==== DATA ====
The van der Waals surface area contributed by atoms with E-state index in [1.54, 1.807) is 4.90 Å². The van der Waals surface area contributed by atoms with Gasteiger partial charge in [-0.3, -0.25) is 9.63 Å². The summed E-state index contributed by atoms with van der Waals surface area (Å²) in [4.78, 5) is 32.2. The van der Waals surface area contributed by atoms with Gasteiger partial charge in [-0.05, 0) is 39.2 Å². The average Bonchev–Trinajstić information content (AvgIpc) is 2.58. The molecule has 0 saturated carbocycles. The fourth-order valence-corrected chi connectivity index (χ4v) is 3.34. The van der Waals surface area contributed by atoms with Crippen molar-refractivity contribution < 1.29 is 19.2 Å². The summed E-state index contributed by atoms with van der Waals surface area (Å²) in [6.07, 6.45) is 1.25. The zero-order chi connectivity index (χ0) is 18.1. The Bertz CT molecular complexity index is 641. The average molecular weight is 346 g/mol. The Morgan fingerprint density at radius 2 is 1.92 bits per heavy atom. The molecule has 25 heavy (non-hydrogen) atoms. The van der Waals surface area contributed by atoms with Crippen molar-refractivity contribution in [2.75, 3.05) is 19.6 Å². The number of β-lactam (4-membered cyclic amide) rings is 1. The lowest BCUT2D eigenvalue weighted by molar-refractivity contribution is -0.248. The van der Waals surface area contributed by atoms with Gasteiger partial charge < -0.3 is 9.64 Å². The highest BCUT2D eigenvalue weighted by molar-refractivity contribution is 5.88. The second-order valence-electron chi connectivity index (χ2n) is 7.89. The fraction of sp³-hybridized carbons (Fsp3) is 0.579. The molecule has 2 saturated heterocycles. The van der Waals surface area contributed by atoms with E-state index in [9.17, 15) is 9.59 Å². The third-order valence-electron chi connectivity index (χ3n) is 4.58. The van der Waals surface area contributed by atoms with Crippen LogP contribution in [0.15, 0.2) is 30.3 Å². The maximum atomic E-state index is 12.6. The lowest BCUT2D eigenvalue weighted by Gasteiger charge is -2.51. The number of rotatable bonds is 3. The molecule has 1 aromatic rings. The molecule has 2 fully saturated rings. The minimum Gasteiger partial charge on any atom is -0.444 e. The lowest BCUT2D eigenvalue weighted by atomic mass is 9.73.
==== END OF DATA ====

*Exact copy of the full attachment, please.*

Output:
The van der Waals surface area contributed by atoms with E-state index in [1.54, 1.807) is 4.90 Å². The van der Waals surface area contributed by atoms with Gasteiger partial charge in [-0.3, -0.25) is 9.63 Å². The summed E-state index contributed by atoms with van der Waals surface area (Å²) in [4.78, 5) is 32.2. The van der Waals surface area contributed by atoms with Gasteiger partial charge in [-0.05, 0) is 39.2 Å². The average Bonchev–Trinajstić information content (AvgIpc) is 2.58. The molecule has 0 saturated carbocycles. The fourth-order valence-corrected chi connectivity index (χ4v) is 3.34. The van der Waals surface area contributed by atoms with Crippen molar-refractivity contribution < 1.29 is 19.2 Å². The summed E-state index contributed by atoms with van der Waals surface area (Å²) in [6.07, 6.45) is 1.25. The zero-order chi connectivity index (χ0) is 18.1. The Bertz CT molecular complexity index is 641. The average molecular weight is 346 g/mol. The Morgan fingerprint density at radius 2 is 1.92 bits per heavy atom. The molecule has 25 heavy (non-hydrogen) atoms. The van der Waals surface area contributed by atoms with Crippen molar-refractivity contribution in [2.75, 3.05) is 19.6 Å². The number of β-lactam (4-membered cyclic amide) rings is 1. The lowest BCUT2D eigenvalue weighted by molar-refractivity contribution is -0.248. The van der Waals surface area contributed by atoms with Gasteiger partial charge < -0.3 is 9.64 Å². The highest BCUT2D eigenvalue weighted by molar-refractivity contribution is 5.88. The second-order valence-electron chi connectivity index (χ2n) is 7.89. The fraction of sp³-hybridized carbons (Fsp3) is 0.579. The molecule has 2 saturated heterocycles. The van der Waals surface area contributed by atoms with E-state index in [9.17, 15) is 9.59 Å². The third-order valence-electron chi connectivity index (χ3n) is 4.58. The van der Waals surface area contributed by atoms with Crippen LogP contribution in [0.15, 0.2) is 30.3 Å². The maximum atomic E-state index is 12.6. The lowest BCUT2D eigenvalue weighted by Gasteiger charge is -2.51. The number of rotatable bonds is 3. The molecule has 1 aromatic rings. The molecule has 2 fully saturated rings. The minimum Gasteiger partial charge on any atom is -0.444 e. The lowest BCUT2D eigenvalue weighted by atomic mass is 9.73.